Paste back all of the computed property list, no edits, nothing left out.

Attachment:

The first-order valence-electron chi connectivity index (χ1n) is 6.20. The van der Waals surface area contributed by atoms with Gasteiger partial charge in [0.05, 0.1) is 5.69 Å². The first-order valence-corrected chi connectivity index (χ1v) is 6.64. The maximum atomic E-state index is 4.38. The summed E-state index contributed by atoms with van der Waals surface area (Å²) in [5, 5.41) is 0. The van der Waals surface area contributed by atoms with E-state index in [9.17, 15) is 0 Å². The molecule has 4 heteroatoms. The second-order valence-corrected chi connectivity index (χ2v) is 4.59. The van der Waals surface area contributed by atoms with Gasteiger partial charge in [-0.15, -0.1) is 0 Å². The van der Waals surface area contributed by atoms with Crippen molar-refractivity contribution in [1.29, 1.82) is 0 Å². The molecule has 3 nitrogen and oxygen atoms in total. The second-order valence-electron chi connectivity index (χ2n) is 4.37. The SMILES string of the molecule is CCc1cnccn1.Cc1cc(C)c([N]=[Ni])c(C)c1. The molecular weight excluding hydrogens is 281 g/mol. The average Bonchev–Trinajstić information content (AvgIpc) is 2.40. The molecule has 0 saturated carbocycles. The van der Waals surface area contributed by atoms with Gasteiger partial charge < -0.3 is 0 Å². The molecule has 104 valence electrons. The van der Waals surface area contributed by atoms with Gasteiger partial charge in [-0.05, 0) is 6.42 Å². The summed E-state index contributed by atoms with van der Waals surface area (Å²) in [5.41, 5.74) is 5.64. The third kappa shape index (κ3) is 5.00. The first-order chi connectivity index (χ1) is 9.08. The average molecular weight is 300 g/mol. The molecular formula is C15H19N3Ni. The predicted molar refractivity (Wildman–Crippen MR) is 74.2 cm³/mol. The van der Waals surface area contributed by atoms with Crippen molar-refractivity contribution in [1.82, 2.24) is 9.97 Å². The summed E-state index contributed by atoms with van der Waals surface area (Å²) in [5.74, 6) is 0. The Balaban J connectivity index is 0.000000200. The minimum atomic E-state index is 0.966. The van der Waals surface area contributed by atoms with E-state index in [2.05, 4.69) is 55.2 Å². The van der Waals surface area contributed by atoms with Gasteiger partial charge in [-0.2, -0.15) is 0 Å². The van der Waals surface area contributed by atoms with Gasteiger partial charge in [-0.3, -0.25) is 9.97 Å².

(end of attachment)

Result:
The first-order valence-electron chi connectivity index (χ1n) is 6.20. The van der Waals surface area contributed by atoms with Gasteiger partial charge in [0.05, 0.1) is 5.69 Å². The first-order valence-corrected chi connectivity index (χ1v) is 6.64. The maximum atomic E-state index is 4.38. The summed E-state index contributed by atoms with van der Waals surface area (Å²) in [5, 5.41) is 0. The van der Waals surface area contributed by atoms with E-state index in [9.17, 15) is 0 Å². The molecule has 4 heteroatoms. The second-order valence-corrected chi connectivity index (χ2v) is 4.59. The van der Waals surface area contributed by atoms with Gasteiger partial charge in [-0.15, -0.1) is 0 Å². The van der Waals surface area contributed by atoms with Crippen molar-refractivity contribution in [1.29, 1.82) is 0 Å². The molecule has 3 nitrogen and oxygen atoms in total. The second-order valence-electron chi connectivity index (χ2n) is 4.37. The SMILES string of the molecule is CCc1cnccn1.Cc1cc(C)c([N]=[Ni])c(C)c1. The molecular weight excluding hydrogens is 281 g/mol. The average Bonchev–Trinajstić information content (AvgIpc) is 2.40. The molecule has 0 saturated carbocycles. The van der Waals surface area contributed by atoms with Gasteiger partial charge < -0.3 is 0 Å². The molecule has 104 valence electrons. The van der Waals surface area contributed by atoms with Gasteiger partial charge in [-0.05, 0) is 6.42 Å². The summed E-state index contributed by atoms with van der Waals surface area (Å²) in [5.41, 5.74) is 5.64. The third kappa shape index (κ3) is 5.00. The first-order chi connectivity index (χ1) is 9.08. The average molecular weight is 300 g/mol. The molecular formula is C15H19N3Ni. The predicted molar refractivity (Wildman–Crippen MR) is 74.2 cm³/mol. The van der Waals surface area contributed by atoms with Crippen molar-refractivity contribution in [1.82, 2.24) is 9.97 Å². The summed E-state index contributed by atoms with van der Waals surface area (Å²) in [5.74, 6) is 0. The Balaban J connectivity index is 0.000000200. The minimum atomic E-state index is 0.966. The van der Waals surface area contributed by atoms with E-state index in [2.05, 4.69) is 55.2 Å². The van der Waals surface area contributed by atoms with Gasteiger partial charge in [-0.2, -0.15) is 0 Å². The van der Waals surface area contributed by atoms with Gasteiger partial charge in [-0.3, -0.25) is 9.97 Å².